[Bibliography] [Relevant Link] [Other Theories][Postcolonialism]

Guibernau, Montserrat.
Introd. & Chaps 2-3

Kate Liu, 10/4, 96

Nationalisms: The Nation-State and Nationalism in the Twentieth Century. Cambridge: Polity Press, 1996.
  1. Three approaches and his combination of political aspects of nationalism and the emotional/identity aspects

  2. ¡@¡@what is the relation between nationalism and nation-state?; and, what are the links between nationalism, culture and identity? My thesis is that national solidarity responds to a need for identity of an eminently symbolic nature, in so far as it provides roots based on culture and a common past, as well as offering a project for the future
    Nationalism and the Nation-State¡Ðthe emotional and the political¤¬»²¤¬¦¨
    1. definitions¡Ðof state, nation, nationalism
      • nation: a human group conscious of forming a community, sharing a common culture, attached to a clearly demarcated territory, having a common past and a common project for the future and claiming the right to rule itself (47)
      • differences between nation and nation-state (47-48)
    2. Origins of nations¡Ðethnicity and state formation
    3. Citizenship and popular sovereignty 
    4. the cultural nation
    5. the nation state and power¡Ðto defend, to expand its power, and to control its citizen
    6. Legitimate and illegitimate states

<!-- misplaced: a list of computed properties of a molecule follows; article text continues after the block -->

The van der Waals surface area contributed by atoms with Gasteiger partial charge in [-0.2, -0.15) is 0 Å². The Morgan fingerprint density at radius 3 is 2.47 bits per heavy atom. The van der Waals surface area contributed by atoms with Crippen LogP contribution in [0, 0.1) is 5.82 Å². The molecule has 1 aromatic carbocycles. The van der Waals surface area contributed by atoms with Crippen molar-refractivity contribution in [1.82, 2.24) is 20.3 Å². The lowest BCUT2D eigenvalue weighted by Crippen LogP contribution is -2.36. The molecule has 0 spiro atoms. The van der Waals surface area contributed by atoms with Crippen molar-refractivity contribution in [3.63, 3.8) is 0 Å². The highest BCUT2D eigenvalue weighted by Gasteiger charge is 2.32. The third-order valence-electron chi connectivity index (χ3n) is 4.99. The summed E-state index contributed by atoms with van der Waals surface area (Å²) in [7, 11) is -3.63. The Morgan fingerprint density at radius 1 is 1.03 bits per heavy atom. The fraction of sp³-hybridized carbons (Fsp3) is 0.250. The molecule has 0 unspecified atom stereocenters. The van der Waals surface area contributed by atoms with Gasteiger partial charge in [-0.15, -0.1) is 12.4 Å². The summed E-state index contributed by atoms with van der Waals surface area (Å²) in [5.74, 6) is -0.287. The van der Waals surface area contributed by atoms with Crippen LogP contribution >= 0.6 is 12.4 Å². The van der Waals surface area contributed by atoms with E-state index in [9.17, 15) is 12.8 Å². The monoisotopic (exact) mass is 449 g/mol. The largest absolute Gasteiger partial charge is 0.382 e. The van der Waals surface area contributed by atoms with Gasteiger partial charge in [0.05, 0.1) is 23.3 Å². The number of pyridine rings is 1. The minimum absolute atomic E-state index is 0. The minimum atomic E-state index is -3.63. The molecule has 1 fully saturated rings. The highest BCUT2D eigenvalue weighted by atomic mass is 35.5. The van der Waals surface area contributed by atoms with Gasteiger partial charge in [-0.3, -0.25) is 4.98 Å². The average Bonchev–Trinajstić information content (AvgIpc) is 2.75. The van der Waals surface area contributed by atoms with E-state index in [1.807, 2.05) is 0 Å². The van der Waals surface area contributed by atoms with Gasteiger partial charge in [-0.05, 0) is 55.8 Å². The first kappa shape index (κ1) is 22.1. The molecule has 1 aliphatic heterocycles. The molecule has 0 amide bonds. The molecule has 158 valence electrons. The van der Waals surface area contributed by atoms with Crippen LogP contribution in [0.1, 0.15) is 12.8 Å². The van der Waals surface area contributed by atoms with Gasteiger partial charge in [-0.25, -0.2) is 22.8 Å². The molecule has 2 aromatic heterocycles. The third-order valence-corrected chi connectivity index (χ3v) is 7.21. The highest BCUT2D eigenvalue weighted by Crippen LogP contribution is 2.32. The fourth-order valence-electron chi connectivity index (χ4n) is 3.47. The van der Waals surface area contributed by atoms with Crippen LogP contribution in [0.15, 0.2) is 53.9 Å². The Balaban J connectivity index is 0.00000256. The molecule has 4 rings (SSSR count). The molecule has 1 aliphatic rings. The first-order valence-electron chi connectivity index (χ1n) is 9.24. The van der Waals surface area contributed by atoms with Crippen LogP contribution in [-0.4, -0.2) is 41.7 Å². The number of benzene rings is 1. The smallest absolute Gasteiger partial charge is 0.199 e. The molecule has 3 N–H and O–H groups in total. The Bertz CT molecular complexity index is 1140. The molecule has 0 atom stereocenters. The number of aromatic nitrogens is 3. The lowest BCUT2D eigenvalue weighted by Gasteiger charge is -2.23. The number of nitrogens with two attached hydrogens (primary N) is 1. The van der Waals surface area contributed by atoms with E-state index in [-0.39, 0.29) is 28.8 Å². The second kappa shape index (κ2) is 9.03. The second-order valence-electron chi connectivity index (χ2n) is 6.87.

7. nationalism as ideology¡Ðdoes not need indoctrination, emanates from within
  3. National identity
    1. the development of printing and its role in the expansion and consolidation of vernacular languages¡Ðthe impact of education and literacy levels in 19th century
    2. the relationship between national identity and culture¡Ðthe emotional investment of individuals in the elements of their culture as a key factor exploited by nationalism
    3. role and features of identity; linked to the creation of national consciousness

    4. --"nationalism emanates from this basic emotional attachment to one's land and culture." --boundary 'symbolises the community to its members in two different ways: it is the sense they have of its perception by people on the other side¡Ðthe public face and "typical" mode¡Ðand it is their sense of the community as refracted through all the complexities of their lives and experiences¡Ðthe private face and idiosyncratic mode' (Anthony Cohen) p. 81
    5. symbolism and ritual 

    6. ¡Ðsymbols: imprecise, mask difference and highlight commonalty
issue¡ÐCan we have a nation without "common" national culture, common historical past, or common future project? 
¡@¡@p. 67 the role of vernacular languageŚnot indispensable
symbols: renewed or substituted? E.g. °êºqµu¤ù; ¬î®ü´Å¡BÄH³½

¨Ò¤l¡G´d±¡«°¥«

  1. language¡Ðlanguage racialized and hierarchized
  2. sentiment for fatherland¡Ðconstructed or natural?
  3. national symbols¡Ðcan be substituted
  4. transitional period in Taiwan's history¡ÐKMT as a "colonizer" or an the "illegitimate" state? nation used as a device by elites seeking state power; 

¦^«e¤@­¶